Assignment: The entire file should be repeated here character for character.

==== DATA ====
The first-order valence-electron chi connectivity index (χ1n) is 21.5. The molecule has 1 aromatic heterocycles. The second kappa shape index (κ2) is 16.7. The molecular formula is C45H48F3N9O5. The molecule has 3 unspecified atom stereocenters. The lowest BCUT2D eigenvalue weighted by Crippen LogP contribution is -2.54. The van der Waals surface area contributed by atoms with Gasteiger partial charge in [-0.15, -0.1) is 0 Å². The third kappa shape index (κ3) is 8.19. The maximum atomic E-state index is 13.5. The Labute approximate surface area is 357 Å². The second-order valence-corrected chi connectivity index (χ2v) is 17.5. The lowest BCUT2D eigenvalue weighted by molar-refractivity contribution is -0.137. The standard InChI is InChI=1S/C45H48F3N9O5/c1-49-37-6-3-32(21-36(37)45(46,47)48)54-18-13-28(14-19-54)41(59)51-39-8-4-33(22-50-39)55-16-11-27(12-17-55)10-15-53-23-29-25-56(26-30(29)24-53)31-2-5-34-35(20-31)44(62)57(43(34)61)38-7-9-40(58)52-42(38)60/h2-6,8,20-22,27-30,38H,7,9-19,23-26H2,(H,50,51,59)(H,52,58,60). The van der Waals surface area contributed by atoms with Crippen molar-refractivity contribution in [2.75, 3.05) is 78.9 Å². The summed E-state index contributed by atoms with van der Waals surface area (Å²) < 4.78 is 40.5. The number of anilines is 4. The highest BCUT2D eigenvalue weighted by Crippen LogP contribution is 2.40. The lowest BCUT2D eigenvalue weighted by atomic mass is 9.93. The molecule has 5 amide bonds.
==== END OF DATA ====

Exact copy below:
The first-order valence-electron chi connectivity index (χ1n) is 21.5. The molecule has 1 aromatic heterocycles. The second kappa shape index (κ2) is 16.7. The molecular formula is C45H48F3N9O5. The molecule has 3 unspecified atom stereocenters. The lowest BCUT2D eigenvalue weighted by Crippen LogP contribution is -2.54. The van der Waals surface area contributed by atoms with Gasteiger partial charge in [-0.15, -0.1) is 0 Å². The third kappa shape index (κ3) is 8.19. The maximum atomic E-state index is 13.5. The Labute approximate surface area is 357 Å². The second-order valence-corrected chi connectivity index (χ2v) is 17.5. The lowest BCUT2D eigenvalue weighted by molar-refractivity contribution is -0.137. The standard InChI is InChI=1S/C45H48F3N9O5/c1-49-37-6-3-32(21-36(37)45(46,47)48)54-18-13-28(14-19-54)41(59)51-39-8-4-33(22-50-39)55-16-11-27(12-17-55)10-15-53-23-29-25-56(26-30(29)24-53)31-2-5-34-35(20-31)44(62)57(43(34)61)38-7-9-40(58)52-42(38)60/h2-6,8,20-22,27-30,38H,7,9-19,23-26H2,(H,50,51,59)(H,52,58,60). The van der Waals surface area contributed by atoms with Crippen molar-refractivity contribution in [2.75, 3.05) is 78.9 Å². The summed E-state index contributed by atoms with van der Waals surface area (Å²) < 4.78 is 40.5. The number of anilines is 4. The highest BCUT2D eigenvalue weighted by Crippen LogP contribution is 2.40. The lowest BCUT2D eigenvalue weighted by atomic mass is 9.93. The molecule has 5 amide bonds.